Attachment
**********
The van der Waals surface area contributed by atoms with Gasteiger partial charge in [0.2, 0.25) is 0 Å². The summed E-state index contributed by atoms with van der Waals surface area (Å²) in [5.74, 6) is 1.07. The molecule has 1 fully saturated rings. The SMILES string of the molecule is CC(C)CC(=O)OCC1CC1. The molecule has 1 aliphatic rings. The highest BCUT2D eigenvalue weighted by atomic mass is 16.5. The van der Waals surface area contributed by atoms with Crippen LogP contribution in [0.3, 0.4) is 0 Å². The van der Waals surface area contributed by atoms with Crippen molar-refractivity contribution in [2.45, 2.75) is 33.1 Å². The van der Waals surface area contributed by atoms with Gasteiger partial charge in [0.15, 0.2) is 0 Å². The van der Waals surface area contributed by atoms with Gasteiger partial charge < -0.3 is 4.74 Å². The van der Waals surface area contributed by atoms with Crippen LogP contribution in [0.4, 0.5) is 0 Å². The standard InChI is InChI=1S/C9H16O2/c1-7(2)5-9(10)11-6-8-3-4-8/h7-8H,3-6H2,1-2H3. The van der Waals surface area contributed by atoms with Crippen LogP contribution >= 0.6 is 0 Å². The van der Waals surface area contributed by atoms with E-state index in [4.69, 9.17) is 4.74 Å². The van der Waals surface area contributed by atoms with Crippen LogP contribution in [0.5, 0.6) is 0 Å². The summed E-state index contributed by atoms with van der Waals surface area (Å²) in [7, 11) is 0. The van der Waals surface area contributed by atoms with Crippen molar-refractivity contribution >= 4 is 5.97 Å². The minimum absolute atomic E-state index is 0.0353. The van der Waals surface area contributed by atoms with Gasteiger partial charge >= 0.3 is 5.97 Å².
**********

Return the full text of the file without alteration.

The van der Waals surface area contributed by atoms with Gasteiger partial charge in [0.2, 0.25) is 0 Å². The summed E-state index contributed by atoms with van der Waals surface area (Å²) in [5.74, 6) is 1.07. The molecule has 1 fully saturated rings. The SMILES string of the molecule is CC(C)CC(=O)OCC1CC1. The molecule has 1 aliphatic rings. The highest BCUT2D eigenvalue weighted by atomic mass is 16.5. The van der Waals surface area contributed by atoms with Crippen LogP contribution in [0.3, 0.4) is 0 Å². The van der Waals surface area contributed by atoms with Crippen molar-refractivity contribution in [2.45, 2.75) is 33.1 Å². The van der Waals surface area contributed by atoms with Gasteiger partial charge in [0.15, 0.2) is 0 Å². The van der Waals surface area contributed by atoms with Gasteiger partial charge < -0.3 is 4.74 Å². The van der Waals surface area contributed by atoms with Crippen LogP contribution in [0.4, 0.5) is 0 Å². The standard InChI is InChI=1S/C9H16O2/c1-7(2)5-9(10)11-6-8-3-4-8/h7-8H,3-6H2,1-2H3. The van der Waals surface area contributed by atoms with Crippen LogP contribution >= 0.6 is 0 Å². The van der Waals surface area contributed by atoms with E-state index in [4.69, 9.17) is 4.74 Å². The van der Waals surface area contributed by atoms with Crippen LogP contribution in [0.5, 0.6) is 0 Å². The summed E-state index contributed by atoms with van der Waals surface area (Å²) in [7, 11) is 0. The van der Waals surface area contributed by atoms with Crippen molar-refractivity contribution >= 4 is 5.97 Å². The minimum absolute atomic E-state index is 0.0353. The van der Waals surface area contributed by atoms with Gasteiger partial charge >= 0.3 is 5.97 Å².